You’ll probably have heard that thon Playboy publisher cove Hugh Hefner has passed away. Famous (or should that be infamous) for producing naughty magazines and having a gang of Bunny Girls wandering about his Mansion. Old SYs will recall that, back in the 50s, Hugh tried to establish a foothold on Lewis by producing “Playcove” Magazine, but this only lasted a few months as the centrefold models couldn’t sit still long enough because of the midges. However, his Leodhasach cousin Uisdean “Pew” Heifer, who has also just passed away at the grand old age of 91, had much more success in producing a ‘specialist’ magazine for a niche market of discerning island gentlemen. Pew Heifer was also in the publishing business, and in the post-war years he noticed a gap in the local magazine market. Up until the 1950’s there wasn’t really anything to appeal to the growing demographic of increasingly affluent island Ministers and Elders, especially lonely bachelor ones. Pew came up with “Prayboy” magazine, a monthly mag aimed at the sophisticated cuireamach cove-about-town, rather than the stereotypical trusdar in a dirty boiler suit (honest). On release it caused all sorts of controversy for its lurid pictures of blones going to Church wearing little more than a heavyweight ankle-length dress from Nazir’s Shop, support tights, a bobban cardigan, full length tweed coat and even – shockingly – a beannag and/or a hat worn at a jaunty angle. But as well as featuring photos of blones and cailleachs in their Sunday finery, “Prayboy” also had many articles on a range of topical issues (such as herring, tweed and modernist peatstack architecture). Contributions from renowned authors such as Norman Mailboat and Gabriel Grazingscommittee Maraquez gave the mag a veneer of legitimacy not enjoyed by its competitors. Readers could therefore claim to be buying it “chust for the writing” and convince themselves that some amadan might actually believe them. Each month the magazine featured a number of ‘hot’ Praymates (hot in the sense that their Harris Tweed Sunday outfits were buttoned up to the neck). To be a Praymate of the Month was a highly sought after position, and many cailleachs chosen for this role went on to become well known MawDells. At its height, Prayboy’s prestige was such that famous celebrities such as Marvig Mon-Rubha, Madonnald, and Pamela Andersonroad were queueing up to appear as the magazine’s Precentorfold. Heifer’s headquarters was the Prayboy Manse, where wild òrduigheans were reported to go on, and where he held court surrounded by a large troupe of cailleachs in matching black outfits with Free Presbyterian hairstyles – the Bun-ny Gyurls. The early success of Prayboy did not go un-noticed, however, and it was not long before a number of similar publications came on the scene – Heifer’s bitter rival, Ness minister the Rev Bobban Gugaccione, launched “Repenthouse”, while the top shelves of the island’s religious bookshops were soon groaning under the weight of lesser periodicals such as “Prayfair”, “(Church) Nave”, and “Seceders’ Wives”.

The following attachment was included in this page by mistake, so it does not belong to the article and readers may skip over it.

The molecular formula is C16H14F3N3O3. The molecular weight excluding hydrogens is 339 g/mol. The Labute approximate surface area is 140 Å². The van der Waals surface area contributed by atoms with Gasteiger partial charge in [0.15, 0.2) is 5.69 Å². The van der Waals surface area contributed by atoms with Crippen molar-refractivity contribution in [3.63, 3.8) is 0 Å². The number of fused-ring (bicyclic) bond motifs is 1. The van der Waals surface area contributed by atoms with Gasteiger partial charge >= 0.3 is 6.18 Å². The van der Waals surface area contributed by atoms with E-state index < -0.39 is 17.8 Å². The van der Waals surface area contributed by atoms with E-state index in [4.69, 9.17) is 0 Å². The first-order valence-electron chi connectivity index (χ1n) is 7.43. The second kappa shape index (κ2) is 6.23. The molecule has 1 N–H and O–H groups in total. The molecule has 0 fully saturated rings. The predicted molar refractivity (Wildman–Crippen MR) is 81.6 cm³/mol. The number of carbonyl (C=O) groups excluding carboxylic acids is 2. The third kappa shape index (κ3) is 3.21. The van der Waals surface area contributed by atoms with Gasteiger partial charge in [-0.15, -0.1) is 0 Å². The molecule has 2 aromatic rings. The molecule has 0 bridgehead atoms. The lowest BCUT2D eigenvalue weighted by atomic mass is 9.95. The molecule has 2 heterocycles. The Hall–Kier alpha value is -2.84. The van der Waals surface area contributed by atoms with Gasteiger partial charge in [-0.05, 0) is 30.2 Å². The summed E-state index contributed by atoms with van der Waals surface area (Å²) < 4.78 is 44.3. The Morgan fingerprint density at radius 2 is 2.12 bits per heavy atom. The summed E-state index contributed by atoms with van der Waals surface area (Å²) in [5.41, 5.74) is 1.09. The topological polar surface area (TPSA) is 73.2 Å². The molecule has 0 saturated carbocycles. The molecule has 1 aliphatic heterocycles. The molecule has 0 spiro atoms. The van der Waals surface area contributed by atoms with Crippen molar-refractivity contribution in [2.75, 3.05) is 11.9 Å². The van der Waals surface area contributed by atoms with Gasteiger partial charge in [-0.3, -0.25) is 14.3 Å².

19 01 2018
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